Murder suspect is one of four L.A. County inmates wrongly released


A man accused of murder in a 2010 Baldwin Park gang shooting is one of four jail inmates the Los Angeles County Sheriff’s Department has mistakenly released this year, officials revealed Tuesday.

According to the department’s own investigation, missing paperwork resulted in the erroneous release of Johnny Mata, sheriff’s spokesman Steve Whitmore said. The department subsequently noted understaffing in the clerical operations and made a decision to hire more clerical staff and to add an additional supervisor to oversee the paperwork process, he said.

The department is also implementing a color-coding system to note high-risk inmates.


“There are no excuses. We are taking every step possible to ensure this kind of error doesn’t occur again,” Whitmore said. “We are installing systems to triple and quadruple check.”

Mata, 33, a documented El Monte gang member, was set free from the sheriff’s Inmate Reception Center in downtown Los Angeles on April 4. Sheriff’s officials did not announce that he was a fugitive until last week.

Mata had appeared that same day in a Pomona courtroom, where an attempted murder charge was dismissed because authorities planned to combine it with a murder charge filed against him on March 26, according to Whitmore.

The Los Angeles County district attorney’s office did indeed file the murder charge, but a processing clerk failed to enter a “hold” for Mata in the computer.

Mata was returned from the Pomona courthouse to the Inmate Reception Center, where he was processed and released because the sheriff’s system showed no pending charges, Whitmore said.

“He is the first high-risk inmate to be released wrongly,” Whitmore said. “Four inmates have been wrongly released this year and none of the others are high-risk and all [three] have been recaptured.”

One of those inmates, Jason Gatewood, received an 851-day sentence for identity theft but was wrongly released when an Orange County law enforcement agency detention request was ignored. He was rearrested Jan. 3, the day after officials noticed him missing.

Valerie Ray had been arrested on suspicion of grand theft but was released Jan. 29 after a clerk missed a bail enhancement. Whitmore said Ray was detained again Feb. 1.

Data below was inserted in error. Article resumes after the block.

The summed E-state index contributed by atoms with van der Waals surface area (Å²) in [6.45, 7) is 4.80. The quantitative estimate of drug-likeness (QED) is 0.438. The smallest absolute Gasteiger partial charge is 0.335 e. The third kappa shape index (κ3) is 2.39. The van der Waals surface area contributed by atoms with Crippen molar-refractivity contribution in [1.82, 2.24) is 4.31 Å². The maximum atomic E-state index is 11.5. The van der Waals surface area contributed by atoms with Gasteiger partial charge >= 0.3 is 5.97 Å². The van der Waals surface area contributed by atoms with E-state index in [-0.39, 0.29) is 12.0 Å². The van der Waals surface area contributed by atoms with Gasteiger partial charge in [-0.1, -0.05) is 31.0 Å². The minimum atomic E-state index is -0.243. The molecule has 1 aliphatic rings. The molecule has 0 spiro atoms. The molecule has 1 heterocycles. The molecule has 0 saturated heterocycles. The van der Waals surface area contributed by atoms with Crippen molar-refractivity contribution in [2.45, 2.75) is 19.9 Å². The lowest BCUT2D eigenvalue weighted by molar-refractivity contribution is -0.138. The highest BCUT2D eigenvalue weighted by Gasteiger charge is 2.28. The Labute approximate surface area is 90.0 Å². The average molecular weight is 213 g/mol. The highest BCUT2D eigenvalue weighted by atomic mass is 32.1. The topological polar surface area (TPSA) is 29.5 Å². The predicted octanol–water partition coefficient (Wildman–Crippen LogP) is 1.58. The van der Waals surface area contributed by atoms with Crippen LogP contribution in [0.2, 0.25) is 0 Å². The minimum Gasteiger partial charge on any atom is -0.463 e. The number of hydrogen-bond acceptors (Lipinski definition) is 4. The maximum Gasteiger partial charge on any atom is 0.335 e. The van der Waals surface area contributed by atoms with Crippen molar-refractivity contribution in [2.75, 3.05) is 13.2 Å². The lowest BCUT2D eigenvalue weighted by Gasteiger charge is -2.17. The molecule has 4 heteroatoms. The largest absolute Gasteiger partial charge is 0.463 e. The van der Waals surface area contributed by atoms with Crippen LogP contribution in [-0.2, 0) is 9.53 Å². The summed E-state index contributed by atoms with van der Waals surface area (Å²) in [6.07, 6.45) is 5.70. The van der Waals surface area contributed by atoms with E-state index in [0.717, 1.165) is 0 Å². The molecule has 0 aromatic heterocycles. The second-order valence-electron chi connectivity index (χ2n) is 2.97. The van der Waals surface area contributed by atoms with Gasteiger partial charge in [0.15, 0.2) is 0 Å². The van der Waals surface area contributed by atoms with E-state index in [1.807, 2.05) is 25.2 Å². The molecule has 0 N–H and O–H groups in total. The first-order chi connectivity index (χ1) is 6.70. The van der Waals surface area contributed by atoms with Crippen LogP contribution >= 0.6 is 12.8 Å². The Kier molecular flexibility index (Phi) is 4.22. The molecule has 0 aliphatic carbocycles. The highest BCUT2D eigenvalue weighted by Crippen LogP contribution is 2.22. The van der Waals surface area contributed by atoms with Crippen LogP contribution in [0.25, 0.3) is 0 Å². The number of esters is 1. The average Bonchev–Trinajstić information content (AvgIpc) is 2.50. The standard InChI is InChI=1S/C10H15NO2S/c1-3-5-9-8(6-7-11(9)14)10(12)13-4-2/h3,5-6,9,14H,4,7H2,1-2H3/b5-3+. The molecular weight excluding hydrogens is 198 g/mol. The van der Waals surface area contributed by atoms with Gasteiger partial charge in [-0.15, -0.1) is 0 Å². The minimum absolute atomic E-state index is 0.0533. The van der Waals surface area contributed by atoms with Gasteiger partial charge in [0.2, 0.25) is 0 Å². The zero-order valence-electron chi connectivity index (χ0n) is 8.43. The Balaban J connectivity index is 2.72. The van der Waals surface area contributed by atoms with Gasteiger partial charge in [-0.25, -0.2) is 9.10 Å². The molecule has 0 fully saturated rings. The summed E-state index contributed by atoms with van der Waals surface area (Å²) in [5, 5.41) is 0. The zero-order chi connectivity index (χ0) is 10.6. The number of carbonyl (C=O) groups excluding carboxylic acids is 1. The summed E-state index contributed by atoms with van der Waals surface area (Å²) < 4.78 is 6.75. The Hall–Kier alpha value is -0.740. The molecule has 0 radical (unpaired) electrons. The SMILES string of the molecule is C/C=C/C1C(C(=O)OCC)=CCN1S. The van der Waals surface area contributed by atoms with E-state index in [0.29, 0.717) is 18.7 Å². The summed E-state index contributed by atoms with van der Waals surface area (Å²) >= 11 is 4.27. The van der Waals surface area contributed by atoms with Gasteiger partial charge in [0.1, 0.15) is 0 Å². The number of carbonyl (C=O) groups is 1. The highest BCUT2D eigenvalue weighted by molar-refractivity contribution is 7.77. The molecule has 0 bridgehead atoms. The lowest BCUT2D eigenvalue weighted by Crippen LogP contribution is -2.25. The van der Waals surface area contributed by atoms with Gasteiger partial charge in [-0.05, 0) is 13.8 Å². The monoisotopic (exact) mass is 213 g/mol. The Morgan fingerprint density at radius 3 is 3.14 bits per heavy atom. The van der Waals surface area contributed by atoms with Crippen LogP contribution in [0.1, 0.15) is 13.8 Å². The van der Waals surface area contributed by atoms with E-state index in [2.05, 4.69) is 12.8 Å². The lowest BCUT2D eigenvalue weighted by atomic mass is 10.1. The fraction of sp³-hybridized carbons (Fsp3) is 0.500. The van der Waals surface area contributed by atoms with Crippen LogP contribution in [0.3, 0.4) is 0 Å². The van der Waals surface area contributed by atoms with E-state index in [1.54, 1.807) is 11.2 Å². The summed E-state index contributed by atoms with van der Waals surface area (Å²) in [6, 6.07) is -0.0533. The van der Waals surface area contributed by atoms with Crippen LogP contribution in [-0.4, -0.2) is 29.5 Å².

Charles Lee was arrested by Pomona police and appeared before a parole board for a violation. The board on Feb. 25 sentenced Lee to 114 days in jail for a parole violation but a jail clerk wrongly entered Feb. 25 as his release date and he was let go. Lee was recaptured two days later, Whitmore said.

In 2012, the department released 142,000 inmates, with seven mistaken releases, Whitmore said.

The department’s Major Crimes Unit has been searching for Mata.

Authorities were trying to find Mata without “going to the public, because we feared it would drive Mr. Mata underground,” sheriff’s homicide Lt. Steve Jauch said at a news conference Tuesday. “We have some information that some folks out there know where he is.”

Investigators said they did notify the victim’s family and others involved in the case about Mata’s mistaken release.

“Obviously, we are concerned where he is,” Whitmore said.

Nicole Nishida, a department spokeswoman, said authorities did not immediately reveal Mata’s accidental release because the unit was chasing leads to find him. The department opted to go public when it exhausted those leads, she said.

Sheriff’s officials have now notified “all of Los Angeles County law enforcement” to help them locate Mata, Nishida added.

She said Mata has been charged in the killing of David DeAnda, who was shot to death Dec. 24, 2010, in Baldwin Park. According to a sheriff’s news release, DeAnda was standing with two other people in a driveway when a man approached and shot him several times.

Mata is described as Latino, with brown hair and brown eyes. He is 6 feet, 1 inch tall and weighs 197 pounds. He has a tattoo across his chest reading EM Flores — a reference to the El Monte Flores gang. Anyone with information is asked to call sheriff’s homicide detectives at (323) 890-5500.